Cass County

History of Floyd Hill Church & Cemetery

This information was copied from The Cass County Genealogical Society, 1979, Vol. VI, No. 1, pg. 7-11.

By: Faye Spurger Perdue

I. On the 9th day of October 1854, 140 yards square, or a 4 acres of a grant of land in Cass County, Texas, that had been made to John Stiles, was deeded to the Missionary Baptist Church, by Killis S. Floyd, for the sum of $1.00. Hereafter, this Church was to be known as "Floyds' Hill Church", with all necessary privileges, liberty, benefits, rights and purposes, with perpetual authority, as seen fit by the Church Trustees and Commissioners, John S. Blankenship, William J. Henderson and G.C. McMichael.

This plot of land is situated on or near the Cusseta Linden Road, which was an early immigrant route to Texas. This was a growing community of farmers who immigrated to Texas from Georgia and Alabama, during and after the Civil War.

II. Killis S. Floyd who donated this 4 acres of land is buried in John Robin Heard Cemetery, Rt. 1, Marietta, Texas.

III. On the 10th day of December, 1854, the settlers of this community met at Frifogle house for the purpose of organizing a church. Two ordained ministers met with them, C.G. Stevens and John Massy. After the sermon by Brother Stevens, a call was made to those holding letters and wishing to be organized as a church to come forward and present their letters, 15 came, the letters were read and approved, they were pronounced a church in good order by Brother Stevens and Brother Massey, Presbytors.

For several days after the organization of the church, people of the community met at Frifogle house for preaching service and many other names were added to the church register. W.J. Henderson was Church Clerk.

There were deaths in the community from time to time and the bodies were laid to rest on the plot of ground, now known as Floyds' Hill. Some of the early graves were: Lucenia M.E. Swinford, (1823-1859), Mack W. Wilkins, (1850-1859), and Mary Bryan, (1850-1858).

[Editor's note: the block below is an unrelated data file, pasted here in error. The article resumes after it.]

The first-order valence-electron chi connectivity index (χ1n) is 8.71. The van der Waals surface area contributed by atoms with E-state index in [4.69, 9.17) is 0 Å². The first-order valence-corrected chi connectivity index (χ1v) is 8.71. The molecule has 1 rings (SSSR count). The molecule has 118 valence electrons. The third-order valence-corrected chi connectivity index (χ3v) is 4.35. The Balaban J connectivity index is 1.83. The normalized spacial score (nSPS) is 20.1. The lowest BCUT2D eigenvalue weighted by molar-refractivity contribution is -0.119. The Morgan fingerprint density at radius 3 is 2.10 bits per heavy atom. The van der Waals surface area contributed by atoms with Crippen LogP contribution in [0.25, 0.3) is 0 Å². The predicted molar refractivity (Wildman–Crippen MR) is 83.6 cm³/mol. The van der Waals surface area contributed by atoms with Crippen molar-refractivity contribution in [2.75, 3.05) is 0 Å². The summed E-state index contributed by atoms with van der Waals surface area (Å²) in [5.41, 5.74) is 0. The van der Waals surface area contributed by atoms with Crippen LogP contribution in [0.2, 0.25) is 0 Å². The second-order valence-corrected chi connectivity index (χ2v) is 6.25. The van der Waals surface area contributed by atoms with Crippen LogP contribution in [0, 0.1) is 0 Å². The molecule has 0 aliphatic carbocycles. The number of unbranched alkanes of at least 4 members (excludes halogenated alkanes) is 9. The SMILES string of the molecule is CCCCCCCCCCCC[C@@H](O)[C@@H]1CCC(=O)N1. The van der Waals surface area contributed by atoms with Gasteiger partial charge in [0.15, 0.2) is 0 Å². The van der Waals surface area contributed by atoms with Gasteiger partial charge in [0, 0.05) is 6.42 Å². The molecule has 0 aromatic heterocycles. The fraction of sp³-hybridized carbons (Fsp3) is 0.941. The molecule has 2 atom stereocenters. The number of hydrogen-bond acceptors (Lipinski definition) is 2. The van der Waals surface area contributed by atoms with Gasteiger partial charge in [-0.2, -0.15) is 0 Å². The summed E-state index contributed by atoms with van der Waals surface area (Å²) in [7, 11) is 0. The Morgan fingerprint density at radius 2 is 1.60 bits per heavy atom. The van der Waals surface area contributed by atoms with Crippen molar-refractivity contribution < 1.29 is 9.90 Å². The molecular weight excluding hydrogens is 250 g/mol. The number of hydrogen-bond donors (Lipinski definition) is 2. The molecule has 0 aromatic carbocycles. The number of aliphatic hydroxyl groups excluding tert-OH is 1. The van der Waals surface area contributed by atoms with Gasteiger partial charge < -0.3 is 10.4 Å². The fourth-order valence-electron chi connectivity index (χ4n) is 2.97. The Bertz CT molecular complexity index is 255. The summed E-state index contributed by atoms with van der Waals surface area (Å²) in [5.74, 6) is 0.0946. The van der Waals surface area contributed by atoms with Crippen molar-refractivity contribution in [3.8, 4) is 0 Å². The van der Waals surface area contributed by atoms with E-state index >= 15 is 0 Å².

There were other burials at Floyds' Hill, people who were passing through this part of Texas and were so unfortunate as to have a death among their families, laid the bodies to rest at Floyds' Hill, using large rocks as grave markers, no names are available for these. Over the years, the rock gravestones had been misplaced, with the cleaning of the cemetery and in 1960 the Floyds' Hill Cemetery Association, bought marble slabs 3" x 5" x 12" and put at these graves, these slabs were lowered to the ground for the purpose of mowing the cemetery, as it is sod in creepers grass.

So far as is known, no disaster or epidemic caused any of the deaths, no one knows who the first person was that was buried at Floyds' Hill. The earliest tomb is of Mary Bryan, date of death 1958.

IV. There are several Civil War Veterans buried at Floyds' Hill, R.I. Jones of Nelsons Independent Calvary Company of Georgia, W.J. Townsend, Nat Curtwright, and Ada Culwells husband, she was a member of Floyds' Hill Church, was very ill and worried, because she wanted to live to see her husband again, he finally came home on a Saturday morning, she died that night, but her wish and prayers had been answered.

This cemetery is still in use, there are approximately 200 graves at Floyds' Hill. I will be buried there when that time comes for me.

V. On the south side of Floyds' Hill Cemetery, just over the fence, are graves of slaves who came to Texas with their former masters. Only one tombstone is there of Mollie Titus, the other grave markers were large rocks. This old cemetery is now grown over with trees. These former slaves who came to Texas with their masters, helped to build Floyds' Hill Church and worshipped there with them until Killis S. Floyd gave them a plot of ground for a church, its called Floyd Valley Church.

In 1973, a new fence of 4 ft. heavy galvanized net wire, with one strand of barbed wire at the top was put on creosoted post around Floyds' Hill Cemetery plot.

VI. According to Sylvester Young, an 80 year old colored man, who lives on a portion of the Old Sledge Plantation west of Floyds' Hill and whose land joins the Floyds' Hill Cemetery and grounds, says his grandfather told him the first church at Floyds' Hill was constructed of logs. Sylvester, his father and grandfather were born and reared on the Sledge Plantation. I have no record of this log church or when it was replaced by a larger one room structure modern for its day, 40 ft. x 55 ft., large rocks were used for the foundation, virgin timber was used throughout, donations of labor and money was used in the building of this church. The benches for the pews were fashioned by this volunteer labor as was the pulpit, the inside was very plain and unadorned, oil lamps and lanterns were used for lighting at night, there was no musical instruments until about the year 1907 and an organ was bought.